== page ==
Title : An Integrated Interpretation of Pressure Transient Tests from the Fractured North Galio Reservoir
Natural fractures are mechanical breaks in igneous, metamorphic, and sedimentary rocks, involving discontinuities in displacement across their planes. Fracture networks can be continuously or discretely distributed, have a dominant or arbitrary strike and/or dip directions. They often act as conduits or baffles to oil, gas and water production. That is why natural fractures have significant impact on hydrocarbon reservoirs performance and management from drilling to EOR. Static and dynamic data are used by geo-modelers to build 3D models for Naturally Fractured Reservoirs (NFR).
It was observed that pressure transient data obtained from most NFR tend not to exhibit the well-known characteristic behavior, including pressure derivative, of the Warren and Root dual-porosity reservoir model. These field data illustrate diverse pressure behaviors of discretely and continuously NFR. Unlike the single derivative shape of the Warren and Root model, the derivatives of these examples exhibit many different flow regimes depending on fracture distribution, intensity, and conductivity. We use recently published solutions for the pressure transient behavior of continuously and discretely NFR that contain finite- and/or infinite-conductivity fractures with different lengths, densities, and orientations. In the solutions, fractures, matrix elements, and the wellbore are treated explicitly, where the well intersects one or more fractures, or is located in the matrix blocks with wellbore storage and skin effects. These solutions are a part of an integrated geologically model-driven methodology for the characterization of NFR.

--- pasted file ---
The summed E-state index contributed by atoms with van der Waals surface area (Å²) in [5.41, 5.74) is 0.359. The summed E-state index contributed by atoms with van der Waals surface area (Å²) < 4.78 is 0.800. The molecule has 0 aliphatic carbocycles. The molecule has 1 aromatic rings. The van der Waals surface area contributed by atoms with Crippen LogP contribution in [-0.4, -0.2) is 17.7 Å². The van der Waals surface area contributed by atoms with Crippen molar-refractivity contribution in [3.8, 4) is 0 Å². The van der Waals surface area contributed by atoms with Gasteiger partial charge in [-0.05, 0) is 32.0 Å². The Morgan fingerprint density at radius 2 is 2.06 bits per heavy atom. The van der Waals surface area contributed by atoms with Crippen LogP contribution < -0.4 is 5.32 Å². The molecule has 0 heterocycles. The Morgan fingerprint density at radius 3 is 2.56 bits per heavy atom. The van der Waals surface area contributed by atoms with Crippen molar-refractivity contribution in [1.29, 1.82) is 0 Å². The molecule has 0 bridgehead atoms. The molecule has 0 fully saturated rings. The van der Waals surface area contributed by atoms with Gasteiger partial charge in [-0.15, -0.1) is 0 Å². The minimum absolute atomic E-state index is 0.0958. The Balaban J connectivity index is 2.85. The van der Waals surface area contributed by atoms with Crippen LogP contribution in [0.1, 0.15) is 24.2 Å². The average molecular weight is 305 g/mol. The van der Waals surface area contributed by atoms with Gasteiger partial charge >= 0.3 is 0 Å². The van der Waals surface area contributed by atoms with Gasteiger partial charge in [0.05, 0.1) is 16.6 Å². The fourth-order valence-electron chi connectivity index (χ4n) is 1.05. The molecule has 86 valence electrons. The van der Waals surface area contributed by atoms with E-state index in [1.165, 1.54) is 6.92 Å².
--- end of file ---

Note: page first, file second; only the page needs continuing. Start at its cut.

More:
We apply the recent solutions and methodology to an appraisal well in X field in North Africa. The reservoir consists of the Upper and Lower naturally fractured sandstone Nubian formations. Open and closed fractures intersecting the wellbore are dipping between 50 and 80 degrees, and striking respectively in the NE-SW and NNW-SSE directions. A fault intersects also the vertical well. Hydraulic fracturing and well tests were performed in both formations.
Audience Take Away:
These field data illustrate diverse pressure behaviors of discretely and continuously NFR. Unlike the single derivative shape of the Warren and Root model, the derivatives of these examples exhibit many different flow regimes depending on fracture distribution, intensity, and conductivity.